I also appreciated that it resisted yet another reboot of the mythology just to create a new set of rules (as has been done so often over the past few decades), and instead essentially resets this particular monster's odometer to zero. Our heroes make many assumptions about what these creatures are and how they can be killed, but nobody truly knows if any of this lore gleaned from popular culture even works. There's even the question of whether or not sunlight will actually kill them.
Some have already hailed this film as the best vampire flick since Near Dark, and it certainly is the first in a long time to revisit the gritty underbelly of the undead glimpsed in that film. There are no scenes of a sexy Brad Pitt or Antonio Banderas waxing poetic over their unholy condition. In truth, in one of Huston's best scenes he replies in broken English to a victim's pleas for divine intervention with the chilling assertation God? No God. These guys are so cool they don't even want their victims turning to join their ranks. They're an elite squad of ancient walking corpses looking to enjoy this, their version of Disney Land, before sinking back into the mists only to attack again another day.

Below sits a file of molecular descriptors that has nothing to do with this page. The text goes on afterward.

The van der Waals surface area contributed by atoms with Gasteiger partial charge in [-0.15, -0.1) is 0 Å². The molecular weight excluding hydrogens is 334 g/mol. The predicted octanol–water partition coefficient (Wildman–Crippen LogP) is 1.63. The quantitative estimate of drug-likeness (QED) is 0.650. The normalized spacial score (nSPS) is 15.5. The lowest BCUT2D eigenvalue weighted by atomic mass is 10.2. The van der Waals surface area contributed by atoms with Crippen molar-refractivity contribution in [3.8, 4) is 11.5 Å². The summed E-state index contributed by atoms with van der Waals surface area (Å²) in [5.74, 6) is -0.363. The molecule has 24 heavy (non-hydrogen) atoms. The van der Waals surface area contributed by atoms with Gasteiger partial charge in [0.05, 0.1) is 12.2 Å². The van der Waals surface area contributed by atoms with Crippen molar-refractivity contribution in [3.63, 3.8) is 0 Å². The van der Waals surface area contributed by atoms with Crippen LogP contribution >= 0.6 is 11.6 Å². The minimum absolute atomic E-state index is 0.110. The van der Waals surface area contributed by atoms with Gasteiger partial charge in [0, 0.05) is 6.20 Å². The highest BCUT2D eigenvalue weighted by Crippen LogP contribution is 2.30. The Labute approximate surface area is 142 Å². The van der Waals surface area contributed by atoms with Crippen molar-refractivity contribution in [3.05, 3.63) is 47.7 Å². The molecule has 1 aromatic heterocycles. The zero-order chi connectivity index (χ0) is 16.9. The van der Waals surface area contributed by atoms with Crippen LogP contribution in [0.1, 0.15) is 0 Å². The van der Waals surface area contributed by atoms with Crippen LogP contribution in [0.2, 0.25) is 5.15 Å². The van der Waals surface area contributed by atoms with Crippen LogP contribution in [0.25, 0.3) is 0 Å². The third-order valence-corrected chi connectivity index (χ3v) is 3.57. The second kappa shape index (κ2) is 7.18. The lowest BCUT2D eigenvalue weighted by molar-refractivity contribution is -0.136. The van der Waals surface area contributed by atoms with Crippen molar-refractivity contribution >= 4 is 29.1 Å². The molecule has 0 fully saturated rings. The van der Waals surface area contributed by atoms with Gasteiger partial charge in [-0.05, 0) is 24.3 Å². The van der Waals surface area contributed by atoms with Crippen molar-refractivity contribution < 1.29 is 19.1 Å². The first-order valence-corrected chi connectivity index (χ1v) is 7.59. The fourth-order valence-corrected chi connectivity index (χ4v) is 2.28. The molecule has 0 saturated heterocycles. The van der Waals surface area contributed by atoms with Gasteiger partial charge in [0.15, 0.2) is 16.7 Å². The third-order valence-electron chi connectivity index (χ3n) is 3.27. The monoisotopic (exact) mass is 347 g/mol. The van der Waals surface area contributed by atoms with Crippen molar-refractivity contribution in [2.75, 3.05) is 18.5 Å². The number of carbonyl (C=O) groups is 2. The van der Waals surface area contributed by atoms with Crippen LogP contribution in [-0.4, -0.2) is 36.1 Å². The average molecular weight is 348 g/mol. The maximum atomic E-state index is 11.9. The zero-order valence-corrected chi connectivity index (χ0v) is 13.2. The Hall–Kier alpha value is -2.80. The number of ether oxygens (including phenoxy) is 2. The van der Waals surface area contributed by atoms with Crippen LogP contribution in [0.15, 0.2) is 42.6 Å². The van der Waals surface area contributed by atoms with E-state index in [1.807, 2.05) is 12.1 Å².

30 Days of Night is a welcome horror film that revitalizes the vampire genre while simultaneously evoking the mood of futility inherent in many of John Carpenter's best works (The Thing in particular). As dark as it is, this Western from Hell yields shot after shot of equally grim and gorgeous scenery. Count this as one instance of a genre outsider (director Slade) being able to add to the sum total instead of finding himself too squeamish to commit to a true horror film (see Walter Salles' tepid Dark Water remake - or better yet, don't). I'm also 'turning' into a huge fan of Ben Foster's thespian weirdness, so see it at least for his gonzo performance. On mood alone, this one is a stunner.